Scientists in states that acted on their own to fund embryonic stem cell research during the Bush years — including California, New York, Connecticut, Maryland, Massachusetts, and New Jersey — stand to benefit from the loosened restrictions, in part because they now have a head start on rivals elsewhere.

Federal law continues to ban the use of federal money to destroy human embryos for their stem cells.  But, depending on the new NIH rules, funding may be allowed for research using stem cells derived from embryos specifically created to yield them, rather than being limited to cells from frozen embryos destined to be discarded by fertility clinics. Several members of Congress are pushing for legislation to revise the current federal restrictions, but opponents, including many Republicans, have vowed to try to stop that initiative. Congress twice passed legislation that would have expanded NIH funding for stem cell research, but President Bush vetoed the bills both times.

Many scientists have complained that Bush’s restrictions have set back embryonic stem cell research in this country, with surveys indicating that the US share of stem cell research publications has dropped significantly since 2001. While Scadden does not think many US stem cell scientists actually left the country to pursue their research elsewhere, he said the restrictions have “led some of the best and brightest young researchers to shift to other fields.” He also said that, while some promising research has focused on adult stem cells, that “embryonic stem cells remain the gold standard” for now.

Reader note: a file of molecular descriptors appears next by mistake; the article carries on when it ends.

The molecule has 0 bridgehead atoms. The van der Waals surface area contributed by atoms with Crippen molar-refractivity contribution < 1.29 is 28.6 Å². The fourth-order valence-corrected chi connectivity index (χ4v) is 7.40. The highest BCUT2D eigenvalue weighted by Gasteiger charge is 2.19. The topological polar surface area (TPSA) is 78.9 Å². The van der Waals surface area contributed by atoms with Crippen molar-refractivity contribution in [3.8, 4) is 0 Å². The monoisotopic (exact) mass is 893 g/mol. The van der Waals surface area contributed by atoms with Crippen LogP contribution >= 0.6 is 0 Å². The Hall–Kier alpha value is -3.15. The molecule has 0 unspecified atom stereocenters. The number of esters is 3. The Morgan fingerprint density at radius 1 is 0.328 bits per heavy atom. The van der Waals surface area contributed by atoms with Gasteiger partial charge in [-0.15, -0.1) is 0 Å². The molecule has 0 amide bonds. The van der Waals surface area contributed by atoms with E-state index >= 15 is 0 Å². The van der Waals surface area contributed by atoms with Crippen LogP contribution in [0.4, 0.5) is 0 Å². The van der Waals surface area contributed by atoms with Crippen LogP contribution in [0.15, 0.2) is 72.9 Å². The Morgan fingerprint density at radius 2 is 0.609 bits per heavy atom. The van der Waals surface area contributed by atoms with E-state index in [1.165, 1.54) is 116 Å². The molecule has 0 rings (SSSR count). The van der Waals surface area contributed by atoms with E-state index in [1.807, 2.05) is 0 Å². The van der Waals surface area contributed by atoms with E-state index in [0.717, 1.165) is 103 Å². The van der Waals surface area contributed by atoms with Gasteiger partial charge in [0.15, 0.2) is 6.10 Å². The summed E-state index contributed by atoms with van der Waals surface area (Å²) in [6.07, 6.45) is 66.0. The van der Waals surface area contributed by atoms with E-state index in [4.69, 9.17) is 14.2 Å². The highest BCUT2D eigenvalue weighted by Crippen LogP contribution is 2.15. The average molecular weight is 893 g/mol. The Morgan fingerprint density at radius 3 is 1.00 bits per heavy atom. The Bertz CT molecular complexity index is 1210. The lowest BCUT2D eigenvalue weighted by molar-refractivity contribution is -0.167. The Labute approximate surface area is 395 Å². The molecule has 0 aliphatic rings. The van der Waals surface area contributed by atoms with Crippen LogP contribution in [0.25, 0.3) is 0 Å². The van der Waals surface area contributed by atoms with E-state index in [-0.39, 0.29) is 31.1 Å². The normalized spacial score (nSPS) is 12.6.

In a separate presidential memorandum, Obama ordered the OSTP’s leadership to develop a strategy within four months to ensure that the selection of professionals for science and technology jobs in the executive branch should be based on “scientific and technological knowledge, credentials, and experience,” and that federal agencies:

  • Use scientific and technological information that has been subject to well-established scientific processes such as peer review;
  • make those findings available to the public; and
  • have appropriate rules and procedures to ensure the integrity of the scientific process within the agency, including whistleblower protection.

The Bush administration had been widely criticized for “politicizing” science in several key areas, such as climate change, reproductive freedom, and the protection of endangered species. Obama pledged that his directive will base public policy on sound science: “We appoint scientific advisors based on their credentials and experience, not their politics or ideology; and that we are open and honest with the American people about the science behind our decisions.”

“That is how we will harness the power of science to achieve our goals — to preserve our environment and protect our national security; to create the jobs of the future, and live longer, healthier lives.”

Originally published March 12, 2009

Tags biotechnology governance policy politics